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E-commerce Expands Personal Jurisdiction for Businesses

Posted on Dec 3rd, 2013

A recent Massachusetts Appeals Court decision impacts businesses that deal with out of state companies, an issue that is much more common today thanks to the advent of e-commerce. Diamond Group, Inc. v. Selective Distribution International, Inc. expands personal jurisdiction and allows a Massachusetts business lawsuit to move forward against a Long Island company. The finding is based on the orders placed over emails between the two businesses.

Diamond, a Massachusetts company, sued Selective Distribution in a Massachusetts court for 45 unpaid invoices. Selective Distribution, a Long Island business, filed a motion to dismiss based on a lack of personal jurisdiction. The argument Selective made was the standard “minimum contacts” argument from the 1945 International Shoe case: the business had no presence in Massachusetts, and all deliveries it received came to its warehouses in New York and New Jersey.

The Court examined the International Shoe criteria and based its decision within them, albeit expanding them. First, the Court found that the series of email orders itself constitutes “purposeful availment” of Massachusetts commercial activity. Distinguishing this case from others in which personal jurisdiction was found absent based on the International Shoe standards, the Court explained that this ongoing pattern was far different than cases where single purchases or isolated transactions were involved. In contrast, Selective was a regular and active participant in Massachusetts commercial circles and this deliberate and routine involvement signaled that “traditional notions of fair play and substantial justice” would not be offended by the assertion of personal jurisdiction over the business.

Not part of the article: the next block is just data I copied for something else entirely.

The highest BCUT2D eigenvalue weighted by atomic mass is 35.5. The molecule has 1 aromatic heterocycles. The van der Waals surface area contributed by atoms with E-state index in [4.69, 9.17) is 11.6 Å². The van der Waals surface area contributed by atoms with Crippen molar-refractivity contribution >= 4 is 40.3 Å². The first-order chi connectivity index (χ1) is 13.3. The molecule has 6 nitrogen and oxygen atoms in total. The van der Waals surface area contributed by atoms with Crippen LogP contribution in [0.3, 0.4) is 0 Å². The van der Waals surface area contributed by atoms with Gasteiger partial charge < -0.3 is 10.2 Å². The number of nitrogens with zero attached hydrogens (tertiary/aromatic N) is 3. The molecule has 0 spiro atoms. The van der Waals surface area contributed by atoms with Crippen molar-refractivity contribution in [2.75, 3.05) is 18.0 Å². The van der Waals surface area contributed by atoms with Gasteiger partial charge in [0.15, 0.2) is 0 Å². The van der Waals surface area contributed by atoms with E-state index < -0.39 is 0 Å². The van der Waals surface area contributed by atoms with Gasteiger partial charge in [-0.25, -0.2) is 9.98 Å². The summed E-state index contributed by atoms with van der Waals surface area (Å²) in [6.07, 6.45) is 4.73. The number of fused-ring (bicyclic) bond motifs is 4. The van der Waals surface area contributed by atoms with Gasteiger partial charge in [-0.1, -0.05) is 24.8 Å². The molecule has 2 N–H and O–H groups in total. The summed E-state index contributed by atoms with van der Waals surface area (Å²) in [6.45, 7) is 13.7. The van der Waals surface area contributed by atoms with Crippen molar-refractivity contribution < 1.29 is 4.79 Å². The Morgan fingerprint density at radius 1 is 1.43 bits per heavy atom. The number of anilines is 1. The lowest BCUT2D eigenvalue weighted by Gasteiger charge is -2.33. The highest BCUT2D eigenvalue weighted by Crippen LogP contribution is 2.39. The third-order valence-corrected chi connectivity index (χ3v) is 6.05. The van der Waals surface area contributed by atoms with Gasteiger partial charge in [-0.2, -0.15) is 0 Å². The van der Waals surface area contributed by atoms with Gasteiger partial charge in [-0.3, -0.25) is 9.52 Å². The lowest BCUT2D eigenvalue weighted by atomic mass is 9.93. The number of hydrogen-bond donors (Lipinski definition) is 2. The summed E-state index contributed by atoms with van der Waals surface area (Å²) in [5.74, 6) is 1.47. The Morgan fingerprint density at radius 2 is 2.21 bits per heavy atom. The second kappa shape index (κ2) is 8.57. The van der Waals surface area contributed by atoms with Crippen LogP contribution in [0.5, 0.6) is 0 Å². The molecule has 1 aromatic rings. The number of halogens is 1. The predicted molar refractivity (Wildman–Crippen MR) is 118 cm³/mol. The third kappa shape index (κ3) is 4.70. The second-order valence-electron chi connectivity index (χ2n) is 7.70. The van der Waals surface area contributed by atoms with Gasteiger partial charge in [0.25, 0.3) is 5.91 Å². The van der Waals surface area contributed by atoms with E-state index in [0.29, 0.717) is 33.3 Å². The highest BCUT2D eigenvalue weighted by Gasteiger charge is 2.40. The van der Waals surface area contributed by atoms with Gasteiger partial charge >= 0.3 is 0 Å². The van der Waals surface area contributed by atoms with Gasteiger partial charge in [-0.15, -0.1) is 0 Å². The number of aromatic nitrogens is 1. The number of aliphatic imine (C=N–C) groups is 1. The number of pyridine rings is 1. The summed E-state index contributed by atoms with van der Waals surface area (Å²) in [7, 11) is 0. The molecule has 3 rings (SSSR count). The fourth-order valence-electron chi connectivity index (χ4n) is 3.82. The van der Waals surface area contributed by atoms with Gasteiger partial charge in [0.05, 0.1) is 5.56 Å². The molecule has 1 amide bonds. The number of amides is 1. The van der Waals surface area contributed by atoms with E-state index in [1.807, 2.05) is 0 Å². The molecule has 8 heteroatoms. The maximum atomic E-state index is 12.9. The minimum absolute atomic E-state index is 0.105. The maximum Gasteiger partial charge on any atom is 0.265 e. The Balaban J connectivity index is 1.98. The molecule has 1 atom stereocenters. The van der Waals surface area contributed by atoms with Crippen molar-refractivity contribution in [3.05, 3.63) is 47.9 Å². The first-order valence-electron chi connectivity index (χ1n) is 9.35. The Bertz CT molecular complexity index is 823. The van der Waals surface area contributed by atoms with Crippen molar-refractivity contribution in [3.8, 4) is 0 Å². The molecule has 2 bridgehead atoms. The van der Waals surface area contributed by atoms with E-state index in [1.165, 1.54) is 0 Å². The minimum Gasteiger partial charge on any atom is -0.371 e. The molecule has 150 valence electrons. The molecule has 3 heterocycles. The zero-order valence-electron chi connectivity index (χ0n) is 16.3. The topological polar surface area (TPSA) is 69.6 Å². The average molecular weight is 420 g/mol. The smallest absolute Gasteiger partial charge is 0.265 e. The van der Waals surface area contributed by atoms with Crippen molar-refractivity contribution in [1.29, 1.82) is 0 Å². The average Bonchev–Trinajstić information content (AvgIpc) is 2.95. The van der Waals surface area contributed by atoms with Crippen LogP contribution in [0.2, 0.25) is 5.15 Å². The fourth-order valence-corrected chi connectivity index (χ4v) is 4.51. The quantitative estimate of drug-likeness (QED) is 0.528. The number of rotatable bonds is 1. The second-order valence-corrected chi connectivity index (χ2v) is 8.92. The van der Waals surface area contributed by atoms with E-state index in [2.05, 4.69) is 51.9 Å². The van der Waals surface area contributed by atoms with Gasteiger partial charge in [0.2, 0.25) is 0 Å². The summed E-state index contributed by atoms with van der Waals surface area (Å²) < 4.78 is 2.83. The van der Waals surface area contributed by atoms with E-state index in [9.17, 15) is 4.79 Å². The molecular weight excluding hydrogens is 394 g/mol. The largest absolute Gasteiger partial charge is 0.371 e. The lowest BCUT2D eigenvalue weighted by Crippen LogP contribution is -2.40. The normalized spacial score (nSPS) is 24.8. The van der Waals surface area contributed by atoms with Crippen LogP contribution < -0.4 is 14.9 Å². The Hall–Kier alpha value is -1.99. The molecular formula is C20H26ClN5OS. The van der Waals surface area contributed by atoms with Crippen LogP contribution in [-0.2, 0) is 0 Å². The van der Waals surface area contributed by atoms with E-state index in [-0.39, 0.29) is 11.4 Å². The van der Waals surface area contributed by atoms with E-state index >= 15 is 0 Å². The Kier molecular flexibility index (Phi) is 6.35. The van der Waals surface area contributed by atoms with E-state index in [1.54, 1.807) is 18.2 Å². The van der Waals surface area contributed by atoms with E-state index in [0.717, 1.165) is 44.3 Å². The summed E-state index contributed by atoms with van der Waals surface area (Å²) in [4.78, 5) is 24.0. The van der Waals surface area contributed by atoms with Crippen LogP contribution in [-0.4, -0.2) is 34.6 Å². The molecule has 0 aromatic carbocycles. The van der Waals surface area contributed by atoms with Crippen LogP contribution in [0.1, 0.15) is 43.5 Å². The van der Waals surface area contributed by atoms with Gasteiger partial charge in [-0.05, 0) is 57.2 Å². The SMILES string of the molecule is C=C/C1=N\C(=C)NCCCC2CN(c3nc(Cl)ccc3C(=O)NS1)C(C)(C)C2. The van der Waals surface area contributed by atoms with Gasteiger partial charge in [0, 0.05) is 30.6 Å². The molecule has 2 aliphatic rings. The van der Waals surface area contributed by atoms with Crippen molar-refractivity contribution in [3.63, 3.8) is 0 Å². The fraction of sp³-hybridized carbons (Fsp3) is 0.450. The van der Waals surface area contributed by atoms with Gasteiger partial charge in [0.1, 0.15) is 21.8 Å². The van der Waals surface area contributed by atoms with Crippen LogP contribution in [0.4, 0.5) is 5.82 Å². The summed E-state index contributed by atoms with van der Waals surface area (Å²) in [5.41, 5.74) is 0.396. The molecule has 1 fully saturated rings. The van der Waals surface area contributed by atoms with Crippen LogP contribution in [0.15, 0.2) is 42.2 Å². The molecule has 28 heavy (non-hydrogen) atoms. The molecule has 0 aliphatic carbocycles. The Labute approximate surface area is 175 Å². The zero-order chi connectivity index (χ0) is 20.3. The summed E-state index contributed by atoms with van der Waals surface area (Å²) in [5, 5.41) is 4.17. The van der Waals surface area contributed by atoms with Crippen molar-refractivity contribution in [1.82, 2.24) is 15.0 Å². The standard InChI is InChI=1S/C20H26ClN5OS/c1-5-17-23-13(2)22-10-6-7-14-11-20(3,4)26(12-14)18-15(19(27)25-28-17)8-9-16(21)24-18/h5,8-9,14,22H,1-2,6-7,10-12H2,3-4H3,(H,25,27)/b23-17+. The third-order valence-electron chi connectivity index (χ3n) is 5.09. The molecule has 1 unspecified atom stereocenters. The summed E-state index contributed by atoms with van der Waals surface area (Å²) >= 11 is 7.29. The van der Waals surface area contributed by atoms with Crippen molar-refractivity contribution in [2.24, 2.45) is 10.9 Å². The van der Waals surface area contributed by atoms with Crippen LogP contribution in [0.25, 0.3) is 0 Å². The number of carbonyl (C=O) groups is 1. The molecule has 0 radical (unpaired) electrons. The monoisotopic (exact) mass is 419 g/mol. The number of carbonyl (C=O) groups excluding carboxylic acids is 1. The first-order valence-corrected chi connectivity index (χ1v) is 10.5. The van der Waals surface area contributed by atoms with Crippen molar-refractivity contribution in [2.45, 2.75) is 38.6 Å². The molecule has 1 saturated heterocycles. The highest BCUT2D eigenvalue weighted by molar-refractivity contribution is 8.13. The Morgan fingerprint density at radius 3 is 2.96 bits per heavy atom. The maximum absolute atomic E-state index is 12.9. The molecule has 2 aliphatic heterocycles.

Whether or not the Massachusetts Supreme Judicial Court will accept further appellate review is up in the air. For now, the clear take away is that doing business online with out of state companies can open your business up to liability in other states if this expanded understanding of personal jurisdiction holds up. This case is an important reminder of the benefits of including a governing law and dispute resolution clause in your contract forms to provide for a favorable locale as the exclusive forum for any proceedings to take place.

If you have any questions about this topic, please feel free to email us.


Forum Selection Clause Valid in Delaware

Posted on Jun 29th, 2013

In a major win for corporations worried about choice of law, the Delaware Court of Chancery held that forum selection bylaws adopted by corporation boards are at least facially valid as a matter of contract under Delaware General Corporation Law (DGCL). Boilermakers Local 154 Retirement Fund v. Chevron Corporation stands for the proposition that bylaws which designate a specific forum for legal dispute resolution will stand up in court, taking some of the concern away for corporations in the realm of multiforum litigation.

In the case at bar, both Chevron and FedEx had adopted bylaws in their certificates of incorporation which indicated that Delaware would be the sole forum for any stockholder litigation. The court rejected the plaintiffs’ challenge of these forum selection provisions and held that the DGCL in fact does permit this kind of forum designation contractually.

The court’s reasoning was in part that the DGCL permits corporations to regulate themselves in order to function smoothly, and these kinds of bylaws assisted the smooth governance of the corporation. The court also found that both federal and Delaware law rendered forum selection bylaws contractually enforceable. This finding is based on the fact that the charters of the corporations in question granted unilateral power to the boards to adopt bylaws, and that this binding power was known to stockholders.

If you have any questions about this topic, please feel free to email us.